How your mindset can enable or limit you

Mindset is a key factor in informing your outlook and decision-making, and operates at the individual, team and organisational level. We explore this idea below, and explain how your mindset can enable rather than limit you. This issue links to my recent article on growth and fixed mindset: How to sustain change.

Defining mindset

Mindset can be defined as a person’s way or attitude of thinking about something. In organisations we see this as “the way things are done around here”, and in established teams it can manifest itself as an established way of thinking about topics or stakeholders – dangerous if this is not frequently tested or challenged!

The model on the right is known as the ‘iceberg model’. Icebergs have only 10% of their mass above the water line – and yet the ocean acts on and creates the tip above the water line. The same can be said of mindset:

  • Above the waterline is the behaviour you exhibit that other people see
  • Below the waterline are the values, assumptions and beliefs that drive your mindset and your observable behaviour

These attributes are set based on your childhood, innate personality, and the people you interact with day by day.

Please email me for a handout to help identify your personal values.

Mental models

Peter Senge is a Senior Lecturer at MIT and has written extensively about systems theory and how this is necessary for organisations to realise their potential. In his book, The Dance of Change, he talks about ‘mental models’, and how these can enable or hinder organisational success.

Mental models are images, associations and stories we carry in our minds, about ourselves, other people, and every aspect of the world. However, they are not perfect, because the lens through which we perceive reality can block and distort key information.

“By continually reflecting upon, talking about, and reconsidering these internal pictures of the world, people can gain more capability in governing their actions and decisions.
Peter Senge

To find out more, read his book:
The Fifth Discipline, The Art and Practice of the Learning Organization

Examples of limiting and enabling beliefs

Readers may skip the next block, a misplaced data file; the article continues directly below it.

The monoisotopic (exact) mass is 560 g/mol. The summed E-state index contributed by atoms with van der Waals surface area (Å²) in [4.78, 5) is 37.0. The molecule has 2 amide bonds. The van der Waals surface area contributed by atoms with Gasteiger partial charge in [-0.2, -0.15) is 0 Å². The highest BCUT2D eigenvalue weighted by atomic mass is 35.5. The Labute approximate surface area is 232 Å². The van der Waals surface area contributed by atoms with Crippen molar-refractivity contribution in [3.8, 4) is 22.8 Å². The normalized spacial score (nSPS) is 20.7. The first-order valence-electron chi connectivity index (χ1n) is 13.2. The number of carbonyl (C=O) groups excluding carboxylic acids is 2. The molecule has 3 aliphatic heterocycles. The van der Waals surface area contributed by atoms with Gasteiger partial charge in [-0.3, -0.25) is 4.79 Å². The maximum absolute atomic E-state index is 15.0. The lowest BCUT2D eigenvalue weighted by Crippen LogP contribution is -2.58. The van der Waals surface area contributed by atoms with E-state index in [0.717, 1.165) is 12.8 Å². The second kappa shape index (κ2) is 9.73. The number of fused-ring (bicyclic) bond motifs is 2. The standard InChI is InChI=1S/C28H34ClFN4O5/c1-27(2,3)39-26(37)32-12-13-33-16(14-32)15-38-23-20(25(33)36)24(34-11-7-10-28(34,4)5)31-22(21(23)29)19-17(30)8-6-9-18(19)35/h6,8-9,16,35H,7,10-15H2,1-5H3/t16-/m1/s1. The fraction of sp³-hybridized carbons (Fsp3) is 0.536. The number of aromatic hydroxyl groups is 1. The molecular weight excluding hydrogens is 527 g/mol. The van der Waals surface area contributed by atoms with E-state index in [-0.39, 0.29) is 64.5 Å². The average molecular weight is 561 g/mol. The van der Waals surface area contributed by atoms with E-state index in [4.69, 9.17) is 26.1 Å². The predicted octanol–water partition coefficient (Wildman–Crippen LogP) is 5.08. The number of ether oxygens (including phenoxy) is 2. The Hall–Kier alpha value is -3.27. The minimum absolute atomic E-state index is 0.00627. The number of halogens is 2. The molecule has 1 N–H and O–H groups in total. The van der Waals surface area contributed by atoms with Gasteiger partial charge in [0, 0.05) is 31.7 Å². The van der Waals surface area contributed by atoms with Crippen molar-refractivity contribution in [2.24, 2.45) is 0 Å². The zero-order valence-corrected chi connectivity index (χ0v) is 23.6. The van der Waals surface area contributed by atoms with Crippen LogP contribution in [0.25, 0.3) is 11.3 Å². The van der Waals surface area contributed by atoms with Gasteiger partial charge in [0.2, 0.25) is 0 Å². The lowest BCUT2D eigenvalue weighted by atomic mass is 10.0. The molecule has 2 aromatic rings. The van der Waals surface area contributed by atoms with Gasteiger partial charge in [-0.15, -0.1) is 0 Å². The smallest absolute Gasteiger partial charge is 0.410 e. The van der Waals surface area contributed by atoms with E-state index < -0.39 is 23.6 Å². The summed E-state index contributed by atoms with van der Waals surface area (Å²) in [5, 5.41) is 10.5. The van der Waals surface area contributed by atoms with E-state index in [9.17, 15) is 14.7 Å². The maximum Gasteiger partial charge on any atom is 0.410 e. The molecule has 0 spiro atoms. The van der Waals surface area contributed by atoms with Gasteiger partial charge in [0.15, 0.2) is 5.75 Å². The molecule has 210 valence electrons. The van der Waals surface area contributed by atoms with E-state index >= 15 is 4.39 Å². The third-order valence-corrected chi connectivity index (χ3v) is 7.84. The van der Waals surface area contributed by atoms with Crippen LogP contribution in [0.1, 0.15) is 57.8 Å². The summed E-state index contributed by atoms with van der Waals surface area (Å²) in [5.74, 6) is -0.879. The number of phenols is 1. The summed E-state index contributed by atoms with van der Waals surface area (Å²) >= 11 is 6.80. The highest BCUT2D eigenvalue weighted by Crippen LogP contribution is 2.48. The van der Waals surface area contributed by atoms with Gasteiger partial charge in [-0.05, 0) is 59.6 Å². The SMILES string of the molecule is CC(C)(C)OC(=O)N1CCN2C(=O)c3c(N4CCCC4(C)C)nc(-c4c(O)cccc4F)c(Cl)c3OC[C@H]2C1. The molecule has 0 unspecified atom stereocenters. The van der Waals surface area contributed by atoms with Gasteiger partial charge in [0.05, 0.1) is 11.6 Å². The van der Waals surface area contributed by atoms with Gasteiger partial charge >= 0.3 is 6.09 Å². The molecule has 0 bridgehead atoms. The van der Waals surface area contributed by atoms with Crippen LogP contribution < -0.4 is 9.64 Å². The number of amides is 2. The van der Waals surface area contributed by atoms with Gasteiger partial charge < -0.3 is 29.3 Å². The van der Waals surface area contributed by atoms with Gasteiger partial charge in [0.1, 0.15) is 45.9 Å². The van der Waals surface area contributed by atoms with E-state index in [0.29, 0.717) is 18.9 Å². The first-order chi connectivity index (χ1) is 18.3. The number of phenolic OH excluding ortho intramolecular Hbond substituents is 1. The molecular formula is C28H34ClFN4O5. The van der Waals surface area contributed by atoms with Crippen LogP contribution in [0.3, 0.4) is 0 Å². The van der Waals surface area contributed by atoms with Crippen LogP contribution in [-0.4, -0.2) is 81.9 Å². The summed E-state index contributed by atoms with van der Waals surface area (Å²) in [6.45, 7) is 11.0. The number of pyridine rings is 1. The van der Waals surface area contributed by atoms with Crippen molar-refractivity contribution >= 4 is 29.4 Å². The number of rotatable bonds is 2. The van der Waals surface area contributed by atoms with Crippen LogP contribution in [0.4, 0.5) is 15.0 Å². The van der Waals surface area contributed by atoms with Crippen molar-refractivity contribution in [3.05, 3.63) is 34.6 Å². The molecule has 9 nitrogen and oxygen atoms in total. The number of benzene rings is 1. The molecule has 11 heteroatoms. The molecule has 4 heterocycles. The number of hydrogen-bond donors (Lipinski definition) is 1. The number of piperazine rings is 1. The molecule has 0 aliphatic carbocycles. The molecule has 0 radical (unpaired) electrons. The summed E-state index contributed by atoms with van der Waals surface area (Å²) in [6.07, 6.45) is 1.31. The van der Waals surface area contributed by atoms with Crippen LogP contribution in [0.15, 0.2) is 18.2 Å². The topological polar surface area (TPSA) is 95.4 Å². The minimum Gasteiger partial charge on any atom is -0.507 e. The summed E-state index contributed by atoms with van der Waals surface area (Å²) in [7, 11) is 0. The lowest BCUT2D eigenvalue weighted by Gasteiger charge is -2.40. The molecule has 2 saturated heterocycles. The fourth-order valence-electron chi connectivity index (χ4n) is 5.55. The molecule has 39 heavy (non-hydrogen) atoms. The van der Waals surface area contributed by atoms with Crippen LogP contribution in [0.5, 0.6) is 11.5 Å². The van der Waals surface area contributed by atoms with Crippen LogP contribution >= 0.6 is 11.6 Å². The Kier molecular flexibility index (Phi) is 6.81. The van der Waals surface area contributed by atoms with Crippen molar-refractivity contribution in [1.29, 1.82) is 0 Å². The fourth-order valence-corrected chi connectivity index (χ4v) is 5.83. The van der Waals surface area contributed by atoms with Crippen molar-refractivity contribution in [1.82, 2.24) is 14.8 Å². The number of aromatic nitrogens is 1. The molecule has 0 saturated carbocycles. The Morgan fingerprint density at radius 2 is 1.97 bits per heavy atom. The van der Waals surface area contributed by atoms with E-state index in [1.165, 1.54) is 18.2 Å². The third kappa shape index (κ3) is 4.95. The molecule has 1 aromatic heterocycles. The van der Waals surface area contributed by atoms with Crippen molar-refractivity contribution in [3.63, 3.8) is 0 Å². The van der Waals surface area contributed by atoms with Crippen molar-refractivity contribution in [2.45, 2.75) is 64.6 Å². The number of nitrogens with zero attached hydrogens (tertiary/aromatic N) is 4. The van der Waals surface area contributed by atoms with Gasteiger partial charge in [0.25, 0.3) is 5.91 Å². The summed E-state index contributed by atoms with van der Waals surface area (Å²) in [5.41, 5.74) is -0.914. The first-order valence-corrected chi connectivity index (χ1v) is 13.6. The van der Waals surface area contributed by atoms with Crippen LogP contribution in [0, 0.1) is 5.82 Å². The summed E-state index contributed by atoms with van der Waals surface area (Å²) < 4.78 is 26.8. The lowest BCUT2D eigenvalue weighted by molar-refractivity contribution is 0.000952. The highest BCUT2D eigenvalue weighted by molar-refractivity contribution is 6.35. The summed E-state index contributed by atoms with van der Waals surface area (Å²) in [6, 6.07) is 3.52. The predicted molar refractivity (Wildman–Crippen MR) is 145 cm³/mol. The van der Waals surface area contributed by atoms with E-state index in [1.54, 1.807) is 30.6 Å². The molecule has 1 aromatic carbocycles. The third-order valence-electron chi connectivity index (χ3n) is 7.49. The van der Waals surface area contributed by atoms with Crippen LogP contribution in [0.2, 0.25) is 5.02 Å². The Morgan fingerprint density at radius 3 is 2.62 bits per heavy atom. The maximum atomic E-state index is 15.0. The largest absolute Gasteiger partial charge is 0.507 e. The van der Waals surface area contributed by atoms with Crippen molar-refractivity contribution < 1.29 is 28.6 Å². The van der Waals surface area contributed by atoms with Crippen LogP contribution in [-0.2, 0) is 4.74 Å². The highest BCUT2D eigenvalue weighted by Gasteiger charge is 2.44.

A limiting belief is a belief that limits or constrains you in some way. By contrast, an enabling belief helps move you forward.

Here are some examples of limiting beliefs, with my suggestions of how they can be re-framed:

What limiting beliefs do you have, and how could you re-frame them to be an enabling belief? (See below for an exercise to help you do this.)

Organisations and teams

Organisations can also have limiting beliefs and mental models. Here are a few; do you recognise any of them from your experience?

  • “This is how we’ve always done it”
  • “We have to wait to be told the direction from above”
  • “We cannot say that to the boss”
  • “That’ll never work here”

In every team and organisation it is essential to avoid ‘group think’ by embracing different viewpoints. Whilst it may feel uncomfortable and slow things down initially, embracing a different viewpoint stops the team becoming stale and complacent. Try it next time someone in your team is being ‘difficult’ – chances are they are pointing something out you need to listen to. Knowing that the majority of people have positive intentions helps you suspend your own viewpoint to listen to theirs.

Reframing limiting beliefs

So, what are your limiting beliefs and what can you do about them?

1. Keep a journal
We are not always self-aware, so start by keeping a journal – each day, jot down your recurring/most common thoughts. After a week, review your journal, and try to identify your limiting beliefs.

2. Change your limiting beliefs to enabling ones
Think of a task or a relationship you want to improve, and work through these questions:

  1. Describe the mindset that is limiting you at doing x
  2. How does this mindset manifest in terms of your behaviour?
  3. What underlying assumptions might there be which are connected to this mindset?
  4. Which statement is having most effect on your behaviour?
  5. What mindset would you need to hold in order to be more effective?
  6. What step or experiment could be taken to loosen the grip on the limiting assumption?

Follow this up by answering:

7. What is your key enabling mindset(s) which assists you in doing x?

3. When you hear yourself express a limiting belief…
Pause and replace it with an enabling belief using what you learned in the exercise above. Do this consciously every day for 30 days, and you will be on the path to ‘re-programming’ your mindset.

Other tactics to try:

Research shows we feel more positive about life when we are grateful for what we have and who we are. Do random acts of kindness for others, even small things like opening a door for someone or buying a coffee for a colleague on the way into work.

Positive images and outcomes
If you want to achieve something, imagine in your mind what that will look/sound/feel like when you have it. Be detailed in your mind and describe it to a friend – you are more likely to do it if you do this!

Next month: The benefits of celebrating failure. Sometimes our mindset is not to try something in case we get it wrong – yet getting it wrong is the path to learning and getting it right. So, let’s see how we can do this next month.

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